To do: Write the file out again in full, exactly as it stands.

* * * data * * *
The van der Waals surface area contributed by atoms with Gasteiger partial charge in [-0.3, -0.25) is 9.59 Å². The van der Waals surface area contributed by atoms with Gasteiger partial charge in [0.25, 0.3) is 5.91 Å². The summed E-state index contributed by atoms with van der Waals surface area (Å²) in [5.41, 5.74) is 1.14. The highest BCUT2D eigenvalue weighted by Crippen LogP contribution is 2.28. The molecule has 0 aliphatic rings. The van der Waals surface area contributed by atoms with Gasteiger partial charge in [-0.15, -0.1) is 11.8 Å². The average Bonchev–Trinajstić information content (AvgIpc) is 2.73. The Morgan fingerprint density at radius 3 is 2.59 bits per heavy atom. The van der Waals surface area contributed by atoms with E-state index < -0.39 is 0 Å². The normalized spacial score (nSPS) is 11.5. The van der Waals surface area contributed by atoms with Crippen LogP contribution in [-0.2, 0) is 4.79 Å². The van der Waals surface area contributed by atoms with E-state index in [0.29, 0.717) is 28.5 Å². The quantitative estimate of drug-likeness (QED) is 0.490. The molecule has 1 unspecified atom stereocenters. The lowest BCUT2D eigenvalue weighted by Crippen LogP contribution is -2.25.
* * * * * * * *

The van der Waals surface area contributed by atoms with Gasteiger partial charge in [-0.3, -0.25) is 9.59 Å². The van der Waals surface area contributed by atoms with Gasteiger partial charge in [0.25, 0.3) is 5.91 Å². The summed E-state index contributed by atoms with van der Waals surface area (Å²) in [5.41, 5.74) is 1.14. The highest BCUT2D eigenvalue weighted by Crippen LogP contribution is 2.28. The molecule has 0 aliphatic rings. The van der Waals surface area contributed by atoms with Gasteiger partial charge in [-0.15, -0.1) is 11.8 Å². The average Bonchev–Trinajstić information content (AvgIpc) is 2.73. The Morgan fingerprint density at radius 3 is 2.59 bits per heavy atom. The van der Waals surface area contributed by atoms with E-state index < -0.39 is 0 Å². The normalized spacial score (nSPS) is 11.5. The van der Waals surface area contributed by atoms with Crippen LogP contribution in [-0.2, 0) is 4.79 Å². The van der Waals surface area contributed by atoms with E-state index in [0.29, 0.717) is 28.5 Å². The quantitative estimate of drug-likeness (QED) is 0.490. The molecule has 1 unspecified atom stereocenters. The lowest BCUT2D eigenvalue weighted by Crippen LogP contribution is -2.25.